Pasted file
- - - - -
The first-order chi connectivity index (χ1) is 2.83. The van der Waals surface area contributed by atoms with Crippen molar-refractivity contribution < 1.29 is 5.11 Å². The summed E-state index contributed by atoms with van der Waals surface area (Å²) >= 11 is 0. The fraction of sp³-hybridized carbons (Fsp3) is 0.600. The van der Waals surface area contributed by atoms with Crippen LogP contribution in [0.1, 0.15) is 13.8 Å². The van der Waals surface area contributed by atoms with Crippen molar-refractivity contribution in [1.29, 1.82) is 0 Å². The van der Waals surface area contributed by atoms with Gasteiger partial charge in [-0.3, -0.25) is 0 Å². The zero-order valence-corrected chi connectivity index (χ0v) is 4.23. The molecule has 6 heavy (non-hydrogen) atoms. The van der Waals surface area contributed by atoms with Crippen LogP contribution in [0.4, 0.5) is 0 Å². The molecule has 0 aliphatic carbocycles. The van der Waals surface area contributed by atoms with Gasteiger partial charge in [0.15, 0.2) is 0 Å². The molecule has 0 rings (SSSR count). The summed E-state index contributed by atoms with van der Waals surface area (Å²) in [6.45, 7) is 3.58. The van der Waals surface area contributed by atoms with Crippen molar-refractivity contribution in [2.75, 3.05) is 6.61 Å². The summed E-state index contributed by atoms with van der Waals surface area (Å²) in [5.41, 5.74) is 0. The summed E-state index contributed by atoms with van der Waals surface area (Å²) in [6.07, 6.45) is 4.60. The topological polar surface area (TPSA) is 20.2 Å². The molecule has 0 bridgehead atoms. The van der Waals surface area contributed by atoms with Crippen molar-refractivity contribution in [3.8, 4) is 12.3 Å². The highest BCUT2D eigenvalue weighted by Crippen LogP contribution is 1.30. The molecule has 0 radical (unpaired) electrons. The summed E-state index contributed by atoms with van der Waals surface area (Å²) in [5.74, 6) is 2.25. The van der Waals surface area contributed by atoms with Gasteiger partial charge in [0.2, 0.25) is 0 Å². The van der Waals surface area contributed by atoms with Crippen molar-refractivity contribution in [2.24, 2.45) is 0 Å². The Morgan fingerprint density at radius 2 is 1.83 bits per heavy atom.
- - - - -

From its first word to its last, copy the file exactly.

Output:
The first-order chi connectivity index (χ1) is 2.83. The van der Waals surface area contributed by atoms with Crippen molar-refractivity contribution < 1.29 is 5.11 Å². The summed E-state index contributed by atoms with van der Waals surface area (Å²) >= 11 is 0. The fraction of sp³-hybridized carbons (Fsp3) is 0.600. The van der Waals surface area contributed by atoms with Crippen LogP contribution in [0.1, 0.15) is 13.8 Å². The van der Waals surface area contributed by atoms with Crippen molar-refractivity contribution in [1.29, 1.82) is 0 Å². The van der Waals surface area contributed by atoms with Gasteiger partial charge in [-0.3, -0.25) is 0 Å². The zero-order valence-corrected chi connectivity index (χ0v) is 4.23. The molecule has 6 heavy (non-hydrogen) atoms. The van der Waals surface area contributed by atoms with Crippen LogP contribution in [0.4, 0.5) is 0 Å². The molecule has 0 aliphatic carbocycles. The van der Waals surface area contributed by atoms with Gasteiger partial charge in [0.15, 0.2) is 0 Å². The molecule has 0 rings (SSSR count). The summed E-state index contributed by atoms with van der Waals surface area (Å²) in [6.45, 7) is 3.58. The van der Waals surface area contributed by atoms with Crippen molar-refractivity contribution in [2.75, 3.05) is 6.61 Å². The summed E-state index contributed by atoms with van der Waals surface area (Å²) in [5.41, 5.74) is 0. The summed E-state index contributed by atoms with van der Waals surface area (Å²) in [6.07, 6.45) is 4.60. The topological polar surface area (TPSA) is 20.2 Å². The molecule has 0 bridgehead atoms. The van der Waals surface area contributed by atoms with Crippen molar-refractivity contribution in [3.8, 4) is 12.3 Å². The highest BCUT2D eigenvalue weighted by Crippen LogP contribution is 1.30. The molecule has 0 radical (unpaired) electrons. The summed E-state index contributed by atoms with van der Waals surface area (Å²) in [5.74, 6) is 2.25. The van der Waals surface area contributed by atoms with Gasteiger partial charge in [0.2, 0.25) is 0 Å². The van der Waals surface area contributed by atoms with Crippen molar-refractivity contribution in [2.24, 2.45) is 0 Å². The Morgan fingerprint density at radius 2 is 1.83 bits per heavy atom.